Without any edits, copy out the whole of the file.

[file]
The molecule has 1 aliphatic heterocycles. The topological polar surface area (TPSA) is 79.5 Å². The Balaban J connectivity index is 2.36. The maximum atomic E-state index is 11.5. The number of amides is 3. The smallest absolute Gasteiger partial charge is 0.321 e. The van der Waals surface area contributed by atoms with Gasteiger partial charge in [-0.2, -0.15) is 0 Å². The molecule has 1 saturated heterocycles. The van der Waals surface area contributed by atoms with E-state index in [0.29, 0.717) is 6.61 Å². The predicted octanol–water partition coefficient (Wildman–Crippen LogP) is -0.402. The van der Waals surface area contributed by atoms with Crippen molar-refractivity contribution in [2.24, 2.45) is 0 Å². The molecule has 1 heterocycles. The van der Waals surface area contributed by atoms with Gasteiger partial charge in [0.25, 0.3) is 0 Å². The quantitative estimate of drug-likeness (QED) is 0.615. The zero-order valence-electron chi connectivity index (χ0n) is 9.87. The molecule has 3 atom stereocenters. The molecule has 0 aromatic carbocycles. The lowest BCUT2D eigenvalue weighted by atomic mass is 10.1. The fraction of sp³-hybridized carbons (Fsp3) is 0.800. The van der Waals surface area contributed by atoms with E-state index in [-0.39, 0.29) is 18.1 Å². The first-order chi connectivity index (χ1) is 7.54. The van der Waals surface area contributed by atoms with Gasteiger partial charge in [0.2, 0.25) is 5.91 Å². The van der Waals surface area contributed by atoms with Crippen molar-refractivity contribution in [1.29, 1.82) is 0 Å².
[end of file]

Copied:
The molecule has 1 aliphatic heterocycles. The topological polar surface area (TPSA) is 79.5 Å². The Balaban J connectivity index is 2.36. The maximum atomic E-state index is 11.5. The number of amides is 3. The smallest absolute Gasteiger partial charge is 0.321 e. The van der Waals surface area contributed by atoms with Gasteiger partial charge in [-0.2, -0.15) is 0 Å². The molecule has 1 saturated heterocycles. The van der Waals surface area contributed by atoms with E-state index in [0.29, 0.717) is 6.61 Å². The predicted octanol–water partition coefficient (Wildman–Crippen LogP) is -0.402. The van der Waals surface area contributed by atoms with Crippen molar-refractivity contribution in [2.24, 2.45) is 0 Å². The molecule has 1 heterocycles. The van der Waals surface area contributed by atoms with Gasteiger partial charge in [0.25, 0.3) is 0 Å². The quantitative estimate of drug-likeness (QED) is 0.615. The zero-order valence-electron chi connectivity index (χ0n) is 9.87. The molecule has 3 atom stereocenters. The molecule has 0 aromatic carbocycles. The lowest BCUT2D eigenvalue weighted by atomic mass is 10.1. The fraction of sp³-hybridized carbons (Fsp3) is 0.800. The van der Waals surface area contributed by atoms with E-state index in [-0.39, 0.29) is 18.1 Å². The first-order chi connectivity index (χ1) is 7.54. The van der Waals surface area contributed by atoms with Gasteiger partial charge in [0.2, 0.25) is 5.91 Å². The van der Waals surface area contributed by atoms with Crippen molar-refractivity contribution in [1.29, 1.82) is 0 Å².